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Eye care and diabetes

Living with type 1 or type 2 diabetes puts you at an increased risk for eye disease. As with most diabetes complications, a proactive approach to protecting your eyes can make a considerable difference. Fortunately, most people with diabetes will only experience minor eye issues, and with regular checkups, you can help keep your eyes healthy.

Eye diseases related to diabetes

There are three common eye diseases that can develop due to diabetes complications:

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  • Glaucoma: When pressure builds up inside the eye, it can damage the optic nerve, causing vision loss over time. Older individuals are more susceptible to glaucoma, and the longer you’ve had uncontrolled diabetes, the more likely you are to develop it. Surgery and medication are treatment options.
  • Cataracts: As you age, the lenses within your eyes can become cloudy, causing what’s known as cataracts. If you have uncontrolled diabetes, you’re more likely to develop cataracts at a younger age. There is evidence that high blood sugar levels create deposits that build up in the eye’s lenses.1 Wearing sunglasses can can help prevent or slow the progression and, in some cases, surgery can treat this condition.
  • Diabetic retinopathy: Damaged blood vessels can weaken, expand, and leak into your retina, causing diabetic retinopathy. The longer you have uncontrolled diabetes and the less controlled your blood sugars are, the higher the risk of developing this condition. Laser surgery, such as focal photocoagulation, can be used as a mode of therapy2.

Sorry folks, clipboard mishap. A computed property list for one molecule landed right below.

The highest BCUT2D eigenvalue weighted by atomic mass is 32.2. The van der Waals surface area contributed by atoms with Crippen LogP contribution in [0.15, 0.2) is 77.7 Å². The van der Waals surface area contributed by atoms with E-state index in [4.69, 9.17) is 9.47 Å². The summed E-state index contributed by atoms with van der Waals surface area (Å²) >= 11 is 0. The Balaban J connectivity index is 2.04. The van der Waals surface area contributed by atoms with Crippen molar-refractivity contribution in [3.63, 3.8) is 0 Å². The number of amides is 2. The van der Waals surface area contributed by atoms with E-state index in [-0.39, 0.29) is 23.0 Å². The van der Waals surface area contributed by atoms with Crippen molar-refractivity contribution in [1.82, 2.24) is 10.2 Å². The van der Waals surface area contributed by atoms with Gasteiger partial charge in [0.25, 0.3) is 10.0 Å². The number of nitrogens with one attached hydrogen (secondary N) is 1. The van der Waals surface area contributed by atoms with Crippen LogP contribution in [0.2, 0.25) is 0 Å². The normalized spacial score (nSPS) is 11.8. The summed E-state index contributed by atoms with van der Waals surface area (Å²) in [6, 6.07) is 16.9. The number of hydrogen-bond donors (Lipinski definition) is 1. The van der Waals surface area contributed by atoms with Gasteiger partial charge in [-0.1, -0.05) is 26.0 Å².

Keeping your risk low

Staying on top of your condition is vital to preserving your eye health. Left untreated, high blood glucose and high blood pressure will significantly increase your odds of developing eye disease. In consultation with your healthcare provider, you can take these measures to help avoid complications:

  • Monitor your levels. Make sure your blood glucose numbers are where they should be. Safe blood sugar levels can help stave off common eye diseases.
  • Exercise regularly. Moving around just 20 minutes a day can improve your glycemic control and keep your eyes healthy.
  • Maintain a healthy diet. Foods that are rich in vitamin A, beta-carotene, and omega-3 fatty acids have shown to be good for your vision and eye health.
  • Get an annual eye exam. A comprehensive, dilated eye exam by an ophthalmologist should be done each year. They can check for glaucoma, cataracts, and other eye diseases. They can also help you catch a condition early enough to avoid vision loss3.

Staying informed on the potential complications of your condition is an important aspect of your treatment plan. By understanding potential eye problems that could arise—as well as how to avoid them—you can better protect your eyes and overall health.

1. Diabetic Eye Disease. The National Institute of Diabetes and Digestive and Kidney Diseases Page. https://www.niddk.nih.gov/health-information/diabetes/overview/preventing-problems/diabetic-eye-disease. Accessed 27AUG2021
2. Eye Complications. The American Diabetes Association Page. https://www.diabetes.org/diabetes/complications/eye-complications. Accessed 27AUG2021
3. Take Control. The American Diabetes Association Page. https://diabetes.org/diabetes/eye-health/take-control. Accessed 27AUG2021

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